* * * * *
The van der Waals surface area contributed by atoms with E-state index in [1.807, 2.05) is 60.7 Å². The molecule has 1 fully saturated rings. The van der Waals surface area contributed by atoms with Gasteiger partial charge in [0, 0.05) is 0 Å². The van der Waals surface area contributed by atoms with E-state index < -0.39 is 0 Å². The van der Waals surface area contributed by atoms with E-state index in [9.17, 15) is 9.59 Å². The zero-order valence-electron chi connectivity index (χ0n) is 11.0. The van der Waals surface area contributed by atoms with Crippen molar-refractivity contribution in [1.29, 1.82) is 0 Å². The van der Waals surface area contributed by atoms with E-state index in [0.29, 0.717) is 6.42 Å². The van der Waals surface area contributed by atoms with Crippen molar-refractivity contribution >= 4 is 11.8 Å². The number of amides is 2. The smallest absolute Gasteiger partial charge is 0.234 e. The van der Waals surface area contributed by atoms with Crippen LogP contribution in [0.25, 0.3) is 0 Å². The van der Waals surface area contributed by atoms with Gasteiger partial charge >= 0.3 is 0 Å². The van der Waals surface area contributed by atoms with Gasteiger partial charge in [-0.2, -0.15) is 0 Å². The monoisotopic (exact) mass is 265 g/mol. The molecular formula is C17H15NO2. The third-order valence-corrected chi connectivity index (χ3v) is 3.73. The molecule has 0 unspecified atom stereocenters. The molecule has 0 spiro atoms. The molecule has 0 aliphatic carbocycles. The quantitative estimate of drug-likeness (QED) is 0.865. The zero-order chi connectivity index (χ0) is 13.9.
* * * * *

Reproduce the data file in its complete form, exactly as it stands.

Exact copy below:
The van der Waals surface area contributed by atoms with E-state index in [1.807, 2.05) is 60.7 Å². The molecule has 1 fully saturated rings. The van der Waals surface area contributed by atoms with Gasteiger partial charge in [0, 0.05) is 0 Å². The van der Waals surface area contributed by atoms with E-state index < -0.39 is 0 Å². The van der Waals surface area contributed by atoms with E-state index in [9.17, 15) is 9.59 Å². The zero-order valence-electron chi connectivity index (χ0n) is 11.0. The van der Waals surface area contributed by atoms with Crippen molar-refractivity contribution in [1.29, 1.82) is 0 Å². The van der Waals surface area contributed by atoms with E-state index in [0.29, 0.717) is 6.42 Å². The van der Waals surface area contributed by atoms with Crippen molar-refractivity contribution >= 4 is 11.8 Å². The number of amides is 2. The smallest absolute Gasteiger partial charge is 0.234 e. The van der Waals surface area contributed by atoms with Crippen LogP contribution in [0.25, 0.3) is 0 Å². The van der Waals surface area contributed by atoms with Gasteiger partial charge >= 0.3 is 0 Å². The van der Waals surface area contributed by atoms with Gasteiger partial charge in [-0.2, -0.15) is 0 Å². The monoisotopic (exact) mass is 265 g/mol. The molecular formula is C17H15NO2. The third-order valence-corrected chi connectivity index (χ3v) is 3.73. The molecule has 0 unspecified atom stereocenters. The molecule has 0 spiro atoms. The molecule has 0 aliphatic carbocycles. The quantitative estimate of drug-likeness (QED) is 0.865. The zero-order chi connectivity index (χ0) is 13.9.